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Six Flags and the Coronavirus


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23 minutes ago, Six Flags FUN! said:

If there was no new cases or deaths in a few months. The parks will likely open in June/July.


Not trying to be mean but do you read your posts and think about them before submitting. You are talking peoples lives and then an amusement park opening. We all hope they open but talking about families and the loss of loved ones stopping so you can ride a coaster is cold. Imagine if someone here lost a friend or family member and they are just looking for relief. This wouldn’t bring it. Just think about others when you comment. I want to go just as much as anyone but we are where we are right now. 

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Many thanks to you and all the healthcare and medical teams getting us through all this.  You guys are the real super heroes.

Dude shut up. Just shut the hell up. You have no idea what is going on, you just make crap up as you go and post comment after comment to hear your self talk. 75% of what you post doesnt even make sen

Hate to go all personal, but considering that several people I know got infected (one of whom recently succumbed to it), the last thing on my mind at this time are theme parks in general, let alone Gr

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3 hours ago, Six Flags FUN! said:

If there was no new cases or deaths in a few months. The parks will likely open in June/July.

 

 Dude shut up. Just shut the hell up. You have no idea what is going on, you just make crap up as you go and post comment after comment to hear your self talk. 75% of what you post doesnt even make sense. I work in healthcare on the frontline, so i think i have a pretty good grasp on things, your posts infuriate me. People are losing their lives left & right and you're all “waaaah, this sucks i want to goto GA, boo hoo”  All you talk about is when are they going to open. Step back and chill. And btw vaccines dont work the way you think they do....get off the GAH and go educate your self. 

Edited by fetish911
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Even if the virus is put under control tomorrow, it will take years for society to recover, and things will not return to how they were before the outbreak. I get it being upset about the park postponing opening, but there are bigger problems to worry about like not contracting COVID19, basic commodity shortages, social breakdowns, economic consequences, ever increasing restrictions on daily and basic living functions, etc. Get some perspective.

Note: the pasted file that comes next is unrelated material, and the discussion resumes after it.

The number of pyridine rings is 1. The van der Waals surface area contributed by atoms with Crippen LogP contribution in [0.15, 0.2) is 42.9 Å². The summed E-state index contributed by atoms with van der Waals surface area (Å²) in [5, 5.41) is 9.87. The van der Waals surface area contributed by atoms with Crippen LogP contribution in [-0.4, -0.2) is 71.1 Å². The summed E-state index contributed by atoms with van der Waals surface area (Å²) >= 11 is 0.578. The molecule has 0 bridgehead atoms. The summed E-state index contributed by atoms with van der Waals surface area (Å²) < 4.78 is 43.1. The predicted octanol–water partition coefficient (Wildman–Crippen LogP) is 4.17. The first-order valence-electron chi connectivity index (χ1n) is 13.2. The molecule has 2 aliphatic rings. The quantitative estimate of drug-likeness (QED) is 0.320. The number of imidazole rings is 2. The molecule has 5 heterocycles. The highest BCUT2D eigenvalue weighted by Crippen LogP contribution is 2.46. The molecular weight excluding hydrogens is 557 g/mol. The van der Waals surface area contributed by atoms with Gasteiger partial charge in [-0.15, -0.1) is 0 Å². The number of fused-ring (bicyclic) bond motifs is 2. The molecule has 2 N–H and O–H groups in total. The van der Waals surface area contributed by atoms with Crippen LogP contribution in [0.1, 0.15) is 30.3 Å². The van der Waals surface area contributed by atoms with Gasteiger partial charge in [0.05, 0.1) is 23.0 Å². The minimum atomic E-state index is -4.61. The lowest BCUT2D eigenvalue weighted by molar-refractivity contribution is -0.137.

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2 hours ago, fetish911 said:

 

 I work in healthcare on the frontline, so i think i have a pretty good grasp on things


Many thanks to you and all the healthcare and medical teams getting us through all this.  You guys are the real super heroes.

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As a park employee (at another amusement park) I can assure you that this is devastating the industry. Not only in terms of revenue, but operations, management are in an unknown right now and many new improvements and restrictions will be put into place because of this.

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7 hours ago, 29yrswithaGApass said:


Many thanks to you and all the healthcare and medical teams getting us through all this.  You guys are the real super heroes.

 Thank you Harry. Ive never , in the 22 yrs of doing this, felt so helpless to my patients before? We see the worst case senarios coming into our ER and its hard not let yourself get terrified because you do see that part of it. We KNOW that the majority of the population will be ok & recover just fine should they contract the rona, but its hard not to let yourself get sucked into the hysteria (just turn off the tv, media is the worst). We will all get through this no doubt.... but its going to be interesting to see lasting effects this will have on people, the economy, etc.

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The regional chains are taking on new debt to pay off old debt and renegotiate debt covenants with lenders.  This should stabilize the companies into 2021.


Secured Notes Issued (Debt)

Six Flags: $725 Million at 7.0% interest due 2025 (offer was upsized from $665 Million)

https://investors.sixflags.com/news-and-events/press-releases/2020/04-15-2020-222954522

Cedar Fair: $1 Billion at 5.5% interest due 2025 (offer was upsized from $875 Million)

https://ir.cedarfair.com/news/news-details/2020/Cedar-Fair-Announces-Upsize-and-Pricing-of-10-Billion-of-Senior-Secured-Notes/default.aspx

SeaWorld: $227.5 Million at 8.75% interest due 2025

https://www.seaworldinvestors.com/news-releases/news-release-details/2020/SeaWorld-Entertainment-Inc-Announces-Pricing-of-Senior-Secured-Notes/default.aspx

 

Edited by Medusa42
Updated Seaworld pricing
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https://sanduskyregister.com/news/230646/cedar-points-parent-company-argues-its-vital-to-local-economy/

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Cedar Point's parent company argues it's vital to local economy

Apr 21, 2020 6:00 PM

 

SANDUSKY — Local small businesses need Cedar Point to open to recover from the shutdown caused by the coronavirus pandemic, according to the park's parent company Cedar Fair.

 

"We talk a lot about helping small businesses open," said Lee Alexakos, the company's vice president of community relations. "In a lot of our areas, small businesses rely on our parks, and nothing's going to happen until our parks open."